Generally, the only time the general public is aware of anything relating to child welfare is when something horrible happens – a child dying in foster care, or a social worker clearing a family for child abuse or neglect and a child dying afterwards. At the same time there is a nagging, and not entirely undeserved perception of child welfare workers breaking apart and ruining families – after all, they are paid representatives of sociopolitical structures that have historically oppressed people unluckily born into bad situations not of their making [3].

Throwing services at people is analogous to putting bandages on gaping wounds. The child welfare system is a reactionary multifaceted entity that does not, and indeed cannot address and rectify the deep underlying issues relating to institutionalized racism and income inequality. Until these issues are meaningfully addressed, we should expect little to change. The best we as a society can hope for is the ongoing refinement of what works, and the ceasing of what doesn’t.

At its root, the goal of child welfare is protecting children. While the people who work in this field need to be cognizant of the underlying socioeconomic issues affecting families, it does not change the fact that some children are in need of protection from their parents, no matter how oppressed by the system they may be. The stories referenced in Jezebel are important, and deserving of filtering into the general consciousness. But I feel it paints an incomplete picture (as does this blog post).

I think child welfare is something you should learn about in your area, outside of local media reporting terrible tragedies. Your state probably has statistics to look though. And there are many things you can do to help out. Failing that, at the very least, you can become aware.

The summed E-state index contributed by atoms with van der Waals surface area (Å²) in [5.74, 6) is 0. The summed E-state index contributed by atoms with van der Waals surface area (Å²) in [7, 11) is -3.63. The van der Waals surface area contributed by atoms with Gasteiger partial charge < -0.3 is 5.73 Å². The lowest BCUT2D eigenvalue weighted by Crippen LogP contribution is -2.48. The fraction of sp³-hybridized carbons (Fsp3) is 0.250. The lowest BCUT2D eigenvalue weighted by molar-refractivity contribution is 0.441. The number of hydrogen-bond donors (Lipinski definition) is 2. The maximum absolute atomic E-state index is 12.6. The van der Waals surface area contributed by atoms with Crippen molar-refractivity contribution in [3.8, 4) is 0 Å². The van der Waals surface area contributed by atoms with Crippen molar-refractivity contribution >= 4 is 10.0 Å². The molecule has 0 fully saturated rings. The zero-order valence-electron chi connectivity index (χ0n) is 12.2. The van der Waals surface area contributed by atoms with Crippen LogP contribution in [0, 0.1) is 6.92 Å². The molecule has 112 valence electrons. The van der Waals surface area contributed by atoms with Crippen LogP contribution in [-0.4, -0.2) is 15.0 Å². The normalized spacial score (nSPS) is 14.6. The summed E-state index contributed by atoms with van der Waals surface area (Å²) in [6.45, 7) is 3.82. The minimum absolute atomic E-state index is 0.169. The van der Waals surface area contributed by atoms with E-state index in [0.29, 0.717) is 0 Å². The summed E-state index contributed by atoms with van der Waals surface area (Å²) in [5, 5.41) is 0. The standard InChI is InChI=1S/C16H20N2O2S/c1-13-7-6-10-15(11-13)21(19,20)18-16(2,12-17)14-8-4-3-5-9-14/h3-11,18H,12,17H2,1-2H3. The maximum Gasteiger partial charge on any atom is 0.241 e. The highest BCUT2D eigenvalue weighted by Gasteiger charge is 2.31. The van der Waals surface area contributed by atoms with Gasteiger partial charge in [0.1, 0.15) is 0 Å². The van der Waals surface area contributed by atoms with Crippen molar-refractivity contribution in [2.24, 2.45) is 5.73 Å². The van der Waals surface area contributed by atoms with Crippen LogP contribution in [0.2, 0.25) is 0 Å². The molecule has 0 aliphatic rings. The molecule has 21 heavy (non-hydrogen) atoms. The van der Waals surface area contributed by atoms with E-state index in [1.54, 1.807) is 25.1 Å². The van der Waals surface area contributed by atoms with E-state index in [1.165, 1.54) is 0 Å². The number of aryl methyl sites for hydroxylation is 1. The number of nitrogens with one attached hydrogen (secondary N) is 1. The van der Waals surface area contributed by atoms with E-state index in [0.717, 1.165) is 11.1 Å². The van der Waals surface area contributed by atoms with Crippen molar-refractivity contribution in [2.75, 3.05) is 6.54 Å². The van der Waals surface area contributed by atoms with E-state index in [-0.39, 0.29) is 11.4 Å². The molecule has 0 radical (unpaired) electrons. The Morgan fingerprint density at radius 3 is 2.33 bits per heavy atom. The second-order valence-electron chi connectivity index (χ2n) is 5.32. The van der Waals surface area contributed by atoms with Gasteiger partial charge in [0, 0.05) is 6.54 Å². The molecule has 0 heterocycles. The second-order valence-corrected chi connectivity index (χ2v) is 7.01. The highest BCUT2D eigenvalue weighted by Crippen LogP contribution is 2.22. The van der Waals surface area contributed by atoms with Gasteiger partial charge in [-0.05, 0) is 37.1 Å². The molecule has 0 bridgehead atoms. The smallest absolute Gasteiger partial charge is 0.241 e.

[1] I don’t want to get too lost in the weeds, but this doesn’t include reports relating to child welfare in which families request services. Over the same time span there were 17,772 such requests. Most of these, around 80%, are Screened In since it is usually deemed appropriate to investigate whether or not the request is warranted.

[2] They can also be ruled out for certain violence-related felonies, arrest warrants or pending criminal charges. Anecdotally (an overused term in this post) half of all potential caregivers are ruled out.

[3] The two preceding paragraphs are lightly edited from an earlier blog post. A lot is changing “we” to “they” and “we’re” to “they’re,” since I’m no longer directly in the field.

What about the Catalan anarchists?

It doesn’t seem like violent state repression of the Catalan independence referendum is that great an idea. If I were an undecided resident, I can’t fathom desiring to remain a part of Spain after the events of the past weekend.

In an area steeped in the romantic ideals of early 20th century anticapitalist movements, I found myself wondering how contemporary Catalan anarchists perceived the independence movement. It’s certainly not intuitive that they would support the secession from one state and the creation of another. Thankfully Crimethinc has it covered:

Anarchists hadn’t thought about what to do in relation to this movement until the referendum was approaching and the Spanish state began to crack down on civil liberties. Faced with the censorship imposed by the state, a large number of anarchist groups from different parts of Barcelona, who have already been organized in their own neighborhood assemblies and social centers, decided to give support to the local independentista movements.